Pheochromocytoma crisis during pregnancy is rare and it is usually associated with hypertension, although non-hypertensive acute pulmonary oedema and cardiogenic shock have been described [58]. The crisis mainly occurs close to delivery or following exposure to pharmacologic agents, which was not the case [79].

Regarding pheochromocytoma-induced cardiogenic shock, few cases have been described [1, 3]. In addition to the rare cases associated with pregnancy, the reported triggers include nonadrenal abdominal and nonabdominal surgical procedures, infection such as pneumonia and pyelonephritis, spontaneous acute haemorrhagic necrosis of the pheochromocytoma, perforation of the colon, physical exercise and pharmacologic agents such as metoclopramide, steroids, dobutamine use including for stress echocardiography, betablockers including labetalol, propranolol and penbutolol, phentolamine, imipramine, prochlorperazine, phenothiazine and a combination of ergotamine, caffeine and nimesulide [3, 921]. Two cases of cardiogenic shock due to pheochromocytoma following blunt trauma have been described, one of them in association to pheochromocytoma haemorrhage [22, 23]. To our knowledge, a recreational body massage has not yet been reported as a trigger for pheochromocytoma-induced cardiogenic shock.

In the particular case of diagnosed pheochromocytoma, discouraging from abdominal recreational massage should be considered while waiting for definite surgical therapy.

Conclusion

The patient had an atypical presentation of pheochromocytoma occurring with recurrent non-hypertensive heart failure with systolic dysfunction. Recreational body massage should be considered a trigger for this condition.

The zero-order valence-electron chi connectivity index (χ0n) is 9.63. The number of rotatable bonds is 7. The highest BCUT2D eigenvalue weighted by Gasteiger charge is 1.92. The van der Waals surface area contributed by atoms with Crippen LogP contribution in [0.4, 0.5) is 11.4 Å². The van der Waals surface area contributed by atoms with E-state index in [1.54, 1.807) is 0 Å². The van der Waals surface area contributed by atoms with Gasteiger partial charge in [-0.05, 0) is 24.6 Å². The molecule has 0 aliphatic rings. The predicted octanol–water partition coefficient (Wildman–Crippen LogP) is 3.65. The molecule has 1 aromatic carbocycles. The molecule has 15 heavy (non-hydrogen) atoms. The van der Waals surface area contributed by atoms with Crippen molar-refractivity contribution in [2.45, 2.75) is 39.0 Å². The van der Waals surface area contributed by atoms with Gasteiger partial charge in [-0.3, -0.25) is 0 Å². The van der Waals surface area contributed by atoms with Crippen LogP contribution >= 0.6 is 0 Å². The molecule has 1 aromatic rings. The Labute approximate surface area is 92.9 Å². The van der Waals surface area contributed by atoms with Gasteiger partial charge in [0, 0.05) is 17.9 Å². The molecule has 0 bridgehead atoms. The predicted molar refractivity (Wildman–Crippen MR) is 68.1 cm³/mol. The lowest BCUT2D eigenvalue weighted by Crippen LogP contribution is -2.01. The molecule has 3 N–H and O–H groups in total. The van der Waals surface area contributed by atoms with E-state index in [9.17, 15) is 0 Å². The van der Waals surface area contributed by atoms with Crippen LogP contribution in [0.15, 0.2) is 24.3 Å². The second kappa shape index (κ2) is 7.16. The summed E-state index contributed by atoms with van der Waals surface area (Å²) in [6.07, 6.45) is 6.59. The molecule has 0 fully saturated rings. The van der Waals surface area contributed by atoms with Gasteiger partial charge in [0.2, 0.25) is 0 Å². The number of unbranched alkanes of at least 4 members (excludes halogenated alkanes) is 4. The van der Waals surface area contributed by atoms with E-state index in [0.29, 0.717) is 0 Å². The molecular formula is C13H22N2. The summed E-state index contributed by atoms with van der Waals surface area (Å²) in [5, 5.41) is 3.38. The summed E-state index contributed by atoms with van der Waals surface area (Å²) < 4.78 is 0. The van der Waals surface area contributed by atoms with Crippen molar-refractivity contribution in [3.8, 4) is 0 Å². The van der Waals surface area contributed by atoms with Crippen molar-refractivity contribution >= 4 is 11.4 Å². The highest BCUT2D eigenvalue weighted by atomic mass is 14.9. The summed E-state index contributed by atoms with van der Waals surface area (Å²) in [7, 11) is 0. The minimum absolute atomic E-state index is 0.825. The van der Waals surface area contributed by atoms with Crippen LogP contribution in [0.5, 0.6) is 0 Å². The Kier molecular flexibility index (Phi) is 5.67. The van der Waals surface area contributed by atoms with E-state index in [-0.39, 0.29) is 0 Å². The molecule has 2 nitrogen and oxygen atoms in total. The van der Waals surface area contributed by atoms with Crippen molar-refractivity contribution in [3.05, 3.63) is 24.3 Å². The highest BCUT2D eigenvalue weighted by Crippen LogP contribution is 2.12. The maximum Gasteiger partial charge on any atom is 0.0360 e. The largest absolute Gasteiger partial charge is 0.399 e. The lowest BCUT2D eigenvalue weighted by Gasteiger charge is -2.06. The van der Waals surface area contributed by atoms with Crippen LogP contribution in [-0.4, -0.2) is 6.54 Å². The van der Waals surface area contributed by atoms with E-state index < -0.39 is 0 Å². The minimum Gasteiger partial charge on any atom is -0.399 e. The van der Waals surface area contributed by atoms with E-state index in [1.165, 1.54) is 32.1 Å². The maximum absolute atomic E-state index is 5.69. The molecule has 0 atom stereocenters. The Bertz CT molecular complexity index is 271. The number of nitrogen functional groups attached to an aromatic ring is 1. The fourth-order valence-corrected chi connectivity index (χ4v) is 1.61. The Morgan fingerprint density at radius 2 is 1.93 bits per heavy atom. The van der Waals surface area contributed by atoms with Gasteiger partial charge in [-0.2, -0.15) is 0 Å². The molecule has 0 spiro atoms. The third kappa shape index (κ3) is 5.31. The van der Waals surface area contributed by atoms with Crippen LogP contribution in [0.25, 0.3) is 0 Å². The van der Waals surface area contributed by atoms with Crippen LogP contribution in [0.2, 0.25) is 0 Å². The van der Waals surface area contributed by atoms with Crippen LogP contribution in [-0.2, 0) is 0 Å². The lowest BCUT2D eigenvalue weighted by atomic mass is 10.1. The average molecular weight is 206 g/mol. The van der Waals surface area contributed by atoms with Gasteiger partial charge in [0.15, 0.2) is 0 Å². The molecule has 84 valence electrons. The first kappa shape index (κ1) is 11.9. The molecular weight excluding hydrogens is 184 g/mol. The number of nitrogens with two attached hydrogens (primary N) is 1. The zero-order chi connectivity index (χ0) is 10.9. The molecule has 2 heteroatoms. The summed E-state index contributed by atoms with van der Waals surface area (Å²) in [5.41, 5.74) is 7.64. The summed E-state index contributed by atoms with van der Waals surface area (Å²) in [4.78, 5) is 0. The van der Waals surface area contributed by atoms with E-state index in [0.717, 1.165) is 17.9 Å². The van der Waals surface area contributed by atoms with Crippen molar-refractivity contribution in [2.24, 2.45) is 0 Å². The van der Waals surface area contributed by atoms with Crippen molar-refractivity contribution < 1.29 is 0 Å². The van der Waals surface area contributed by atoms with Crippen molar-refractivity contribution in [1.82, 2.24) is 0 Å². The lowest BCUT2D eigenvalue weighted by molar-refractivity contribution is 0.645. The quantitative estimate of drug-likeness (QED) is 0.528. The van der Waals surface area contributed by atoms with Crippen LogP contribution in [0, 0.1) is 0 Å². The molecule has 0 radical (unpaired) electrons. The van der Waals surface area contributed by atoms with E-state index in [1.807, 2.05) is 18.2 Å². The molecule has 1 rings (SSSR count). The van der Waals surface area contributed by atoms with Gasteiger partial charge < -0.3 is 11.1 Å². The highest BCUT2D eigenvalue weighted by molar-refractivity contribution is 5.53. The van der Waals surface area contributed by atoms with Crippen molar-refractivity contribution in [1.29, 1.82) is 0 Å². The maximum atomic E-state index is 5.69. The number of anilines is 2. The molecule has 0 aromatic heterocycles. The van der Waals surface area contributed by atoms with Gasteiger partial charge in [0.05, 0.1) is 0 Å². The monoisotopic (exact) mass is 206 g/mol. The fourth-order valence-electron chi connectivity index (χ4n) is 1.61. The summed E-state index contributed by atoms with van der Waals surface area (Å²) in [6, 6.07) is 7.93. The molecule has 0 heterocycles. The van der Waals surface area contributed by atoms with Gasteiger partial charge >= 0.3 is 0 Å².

Consent

Written informed consent was obtained from the patient for publication of this case report and any accompanying images. A copy of the written consent is available for review by the Editor-in-Chief of this journal.

Abbreviations

CD:

Colour doppler

LV:

Left ventricle

LVEF:

Left ventricular ejection fraction

MRI:

Magnetic resonance imaging

PLAX:

Parasternal long axis

TTE:

Transthoracic echocardiogram.

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Author information

Correspondence to Tiago Pereira-da-Silva.

Additional information

Competing interests

The authors declare that they have no competing interests.

Authors’ contributions

TPS has participated in data collection, conception and design of the paper and drafting the manuscript. JA and RR have made substantial contributions to the conception and design of the paper and have been involved in drafting the manuscript. AG, PF and NJT have made substantial contributions in data collection and in revising the manuscript for important intellectual content. RCF has critically revised the manuscript for important intellectual content and gave final approval of the version to be submitted. All authors read and approved the final manuscript.

Electronic supplementary material

Additional file 1: Video A. Transthoracic echocardiogram (TTE) on admission, parasternal long axis (PLAX) view with colour Doppler (CD): severely depressed left ventricle (LV) systolic function with global hypokinesia and functional mitral regurgitation. (ZIP 3 MB)

Additional file 2: Video B. TTE on admission, 4-chamber view: severely depressed LV systolic function with global hypokinesia. (ZIP 535 KB)

Additional file 3: Video C. TTE 36 hours after admission, PLAX view with CD: complete recovery of LV systolic function and of mitral regurgitation. (ZIP 512 KB)

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Keywords

  • Body massage
  • Cardiogenic shock
  • Heart failure
  • Pheochromocytoma
  • Pregnancy